While Arizona’s agriculture might lay claim to several interesting farm and ranch facts, one of the most unique is its large number of female farmers thanks to its American Indian farm families, a cultural gem in the storied history of this desert state’s agriculture. 
So, why does Arizona get to lay claim to the largest number of female farmers? 
Arizona holds the highest percentage of female producers (farmers and ranchers) at 49%, the national average is 36%, according to the latest USDA Census of Agriculture. The Navajo Nation counties of Apache, Coconino and Navajo account for 62% of Arizona’s total farms, with Navajo and Hopi tribes centered around a matriarchal society, with the woman listed as primary owner. 
We do have a class of non-American Indian female farmers, but the vast majority are women from the Navajo and Hopi tribes.
Arizona has a remarkably large population of American Indian producers, at 19,481 by the latest Census count. What does this translate into? 
This all means we have the largest concentration of American Indian farms in the nation in Arizona. 
The USDA Census reports these 19,000+plus American Indian farmers are producing on 11,729 Arizona farms, amounting to 59.4% of all producers. 
Most are subsistence farms: raising crops and livestock for just their families and neighbors, in addition to growing ceremonial corn. 
So, this spotlight on Arizona’s American Indian farmers highlights the small family farm then? 
Not completely
  • Reservation agriculture in Arizona is not one size fits all. Some of the American Indian Farm families farm large tracts of land.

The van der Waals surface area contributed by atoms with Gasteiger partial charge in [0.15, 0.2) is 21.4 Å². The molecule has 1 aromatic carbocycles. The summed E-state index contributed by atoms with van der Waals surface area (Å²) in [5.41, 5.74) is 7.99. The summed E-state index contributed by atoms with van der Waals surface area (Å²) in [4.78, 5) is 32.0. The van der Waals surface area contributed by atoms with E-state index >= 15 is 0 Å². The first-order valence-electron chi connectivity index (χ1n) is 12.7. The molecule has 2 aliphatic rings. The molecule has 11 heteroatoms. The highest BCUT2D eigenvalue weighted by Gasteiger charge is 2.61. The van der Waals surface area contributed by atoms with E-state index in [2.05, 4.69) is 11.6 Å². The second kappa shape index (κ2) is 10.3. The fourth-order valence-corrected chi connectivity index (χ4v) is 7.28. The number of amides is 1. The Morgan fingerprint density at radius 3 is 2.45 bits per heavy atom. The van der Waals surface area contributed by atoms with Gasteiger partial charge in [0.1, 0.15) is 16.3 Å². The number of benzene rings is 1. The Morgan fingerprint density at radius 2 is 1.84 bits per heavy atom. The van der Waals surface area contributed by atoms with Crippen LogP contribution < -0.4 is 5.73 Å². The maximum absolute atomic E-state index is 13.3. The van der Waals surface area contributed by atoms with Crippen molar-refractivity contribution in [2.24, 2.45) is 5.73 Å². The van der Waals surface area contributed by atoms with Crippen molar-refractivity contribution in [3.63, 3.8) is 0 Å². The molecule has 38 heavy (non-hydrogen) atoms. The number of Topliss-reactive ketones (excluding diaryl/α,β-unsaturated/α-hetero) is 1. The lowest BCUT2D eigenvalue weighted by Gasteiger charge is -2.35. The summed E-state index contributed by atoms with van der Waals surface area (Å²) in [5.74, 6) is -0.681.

• Plus, there are several reservations where tribes lease most of their agricultural lands to non-Indian farmers. 
  • In other areas, tribal members grow small acreages of crops or raise small herds of livestock but most agricultural activity on these reservations comes from the leasing situations. 
  • Tribes that have large commercial tribal farms or ranches are another type of American Indian agriculture. These reservations may also lease land to farmers or ranchers. 
  • In fact, nearly 21 million farm acres in Arizona are tended to by producers on the state’s twenty-plus American Indian tribes and nations. This accounts for nearly 80 percent of all land in farms in Arizona.
Culturally this is certainly significant. But the research indicates even more. 
  • In the 2012 USDA Census of Agriculture (done every 5 years), Arizona had 20,005 farms and ranches listed. In the previous census (2007) the number was 15,637. Why the large increase? The USDA finally got around to counting every subsistence farm and ranch on tribal lands, a unique cultural and historical distinction for our state. Through the 2002 census, reservations were counted as a single farm and individual producers within the boundaries of the reservation were not counted. 
  • To correct this undercounting for the 2007 census, the National Agricultural Statistics Service (NASS) worked with other USDA agencies and several national American Indian groups to change the census data collection process.
What’s The Navajo Nation Effect 
With nearly 14,500 farms, the Navajo Nation is by far the largest reservation in the United States. The Navajo Nation includes parts of New Mexico and Utah and covers nearly 17 million acres.
  • But, unlike the farmers who farm off the reservations, the Navajo Nation producers focus much more on sustenance than on commercial farming. 
  • Even though the Navajo farms within the Arizona border are small, the flip side of this story resides in New Mexico where one of the largest commercial farms is held by the Navajo tribe; 72,000 acres. Their Brand is Navajo Pride.
Arizona agriculture has several fascinating statistics and great diversity. Our female farmers and American Indian farmers tell the most amazing story